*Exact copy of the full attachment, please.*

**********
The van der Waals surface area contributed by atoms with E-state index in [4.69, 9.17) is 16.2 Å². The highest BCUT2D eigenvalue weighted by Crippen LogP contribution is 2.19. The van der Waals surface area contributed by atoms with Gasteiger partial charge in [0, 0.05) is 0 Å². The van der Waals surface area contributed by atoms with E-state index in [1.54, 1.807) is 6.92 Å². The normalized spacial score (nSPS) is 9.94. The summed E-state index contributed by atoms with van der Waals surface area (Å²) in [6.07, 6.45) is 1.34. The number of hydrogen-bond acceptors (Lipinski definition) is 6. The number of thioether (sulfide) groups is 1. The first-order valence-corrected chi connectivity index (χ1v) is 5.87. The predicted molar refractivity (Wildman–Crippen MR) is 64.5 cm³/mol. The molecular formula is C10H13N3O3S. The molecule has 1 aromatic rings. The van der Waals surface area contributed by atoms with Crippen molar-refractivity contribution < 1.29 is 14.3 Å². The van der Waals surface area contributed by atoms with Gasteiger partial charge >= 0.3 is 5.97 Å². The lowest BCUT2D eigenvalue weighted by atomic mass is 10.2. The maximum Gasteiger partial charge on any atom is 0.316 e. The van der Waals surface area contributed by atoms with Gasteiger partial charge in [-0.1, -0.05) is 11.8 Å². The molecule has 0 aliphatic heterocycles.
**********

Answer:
The van der Waals surface area contributed by atoms with E-state index in [4.69, 9.17) is 16.2 Å². The highest BCUT2D eigenvalue weighted by Crippen LogP contribution is 2.19. The van der Waals surface area contributed by atoms with Gasteiger partial charge in [0, 0.05) is 0 Å². The van der Waals surface area contributed by atoms with E-state index in [1.54, 1.807) is 6.92 Å². The normalized spacial score (nSPS) is 9.94. The summed E-state index contributed by atoms with van der Waals surface area (Å²) in [6.07, 6.45) is 1.34. The number of hydrogen-bond acceptors (Lipinski definition) is 6. The number of thioether (sulfide) groups is 1. The first-order valence-corrected chi connectivity index (χ1v) is 5.87. The predicted molar refractivity (Wildman–Crippen MR) is 64.5 cm³/mol. The molecular formula is C10H13N3O3S. The molecule has 1 aromatic rings. The van der Waals surface area contributed by atoms with Crippen molar-refractivity contribution < 1.29 is 14.3 Å². The van der Waals surface area contributed by atoms with Gasteiger partial charge >= 0.3 is 5.97 Å². The lowest BCUT2D eigenvalue weighted by atomic mass is 10.2. The maximum Gasteiger partial charge on any atom is 0.316 e. The van der Waals surface area contributed by atoms with Gasteiger partial charge in [-0.1, -0.05) is 11.8 Å². The molecule has 0 aliphatic heterocycles.